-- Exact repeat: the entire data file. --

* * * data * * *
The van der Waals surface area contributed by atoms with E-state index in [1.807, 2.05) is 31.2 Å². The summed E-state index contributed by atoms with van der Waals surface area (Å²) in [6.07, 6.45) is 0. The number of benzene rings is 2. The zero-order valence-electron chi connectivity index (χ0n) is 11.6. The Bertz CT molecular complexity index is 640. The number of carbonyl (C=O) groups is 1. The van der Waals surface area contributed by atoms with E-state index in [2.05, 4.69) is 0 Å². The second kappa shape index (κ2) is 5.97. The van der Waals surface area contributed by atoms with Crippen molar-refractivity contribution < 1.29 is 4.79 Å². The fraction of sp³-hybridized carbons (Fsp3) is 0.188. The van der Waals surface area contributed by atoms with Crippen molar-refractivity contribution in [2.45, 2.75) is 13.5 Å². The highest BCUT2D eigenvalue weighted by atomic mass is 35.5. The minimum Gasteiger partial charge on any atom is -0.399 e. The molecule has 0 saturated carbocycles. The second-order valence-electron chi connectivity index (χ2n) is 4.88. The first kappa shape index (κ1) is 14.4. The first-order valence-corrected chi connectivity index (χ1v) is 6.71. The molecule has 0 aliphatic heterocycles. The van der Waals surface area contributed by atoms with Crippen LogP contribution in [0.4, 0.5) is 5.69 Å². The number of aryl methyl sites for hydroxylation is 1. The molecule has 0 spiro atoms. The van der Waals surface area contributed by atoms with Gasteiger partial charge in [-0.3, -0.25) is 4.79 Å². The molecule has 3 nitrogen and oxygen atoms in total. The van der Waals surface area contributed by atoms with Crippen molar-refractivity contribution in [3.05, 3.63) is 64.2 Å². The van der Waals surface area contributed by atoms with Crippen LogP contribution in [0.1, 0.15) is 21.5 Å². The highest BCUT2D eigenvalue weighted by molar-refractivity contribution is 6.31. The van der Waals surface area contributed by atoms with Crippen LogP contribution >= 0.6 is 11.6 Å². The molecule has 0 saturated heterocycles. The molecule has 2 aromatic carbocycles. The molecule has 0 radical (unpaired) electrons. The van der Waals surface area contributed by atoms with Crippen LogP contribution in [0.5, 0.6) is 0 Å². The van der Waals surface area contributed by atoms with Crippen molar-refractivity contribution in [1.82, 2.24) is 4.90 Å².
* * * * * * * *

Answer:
The van der Waals surface area contributed by atoms with E-state index in [1.807, 2.05) is 31.2 Å². The summed E-state index contributed by atoms with van der Waals surface area (Å²) in [6.07, 6.45) is 0. The number of benzene rings is 2. The zero-order valence-electron chi connectivity index (χ0n) is 11.6. The Bertz CT molecular complexity index is 640. The number of carbonyl (C=O) groups is 1. The van der Waals surface area contributed by atoms with E-state index in [2.05, 4.69) is 0 Å². The second kappa shape index (κ2) is 5.97. The van der Waals surface area contributed by atoms with Crippen molar-refractivity contribution < 1.29 is 4.79 Å². The fraction of sp³-hybridized carbons (Fsp3) is 0.188. The van der Waals surface area contributed by atoms with Crippen molar-refractivity contribution in [2.45, 2.75) is 13.5 Å². The highest BCUT2D eigenvalue weighted by atomic mass is 35.5. The minimum Gasteiger partial charge on any atom is -0.399 e. The molecule has 0 saturated carbocycles. The second-order valence-electron chi connectivity index (χ2n) is 4.88. The first kappa shape index (κ1) is 14.4. The first-order valence-corrected chi connectivity index (χ1v) is 6.71. The molecule has 0 aliphatic heterocycles. The van der Waals surface area contributed by atoms with Crippen LogP contribution in [0.4, 0.5) is 5.69 Å². The number of aryl methyl sites for hydroxylation is 1. The molecule has 0 spiro atoms. The van der Waals surface area contributed by atoms with Gasteiger partial charge in [-0.3, -0.25) is 4.79 Å². The molecule has 3 nitrogen and oxygen atoms in total. The van der Waals surface area contributed by atoms with Crippen molar-refractivity contribution in [3.05, 3.63) is 64.2 Å². The van der Waals surface area contributed by atoms with Crippen LogP contribution in [0.1, 0.15) is 21.5 Å². The highest BCUT2D eigenvalue weighted by molar-refractivity contribution is 6.31. The van der Waals surface area contributed by atoms with Crippen LogP contribution >= 0.6 is 11.6 Å². The molecule has 0 saturated heterocycles. The molecule has 2 aromatic carbocycles. The molecule has 0 radical (unpaired) electrons. The van der Waals surface area contributed by atoms with Crippen LogP contribution in [0.5, 0.6) is 0 Å². The van der Waals surface area contributed by atoms with Crippen molar-refractivity contribution in [1.82, 2.24) is 4.90 Å².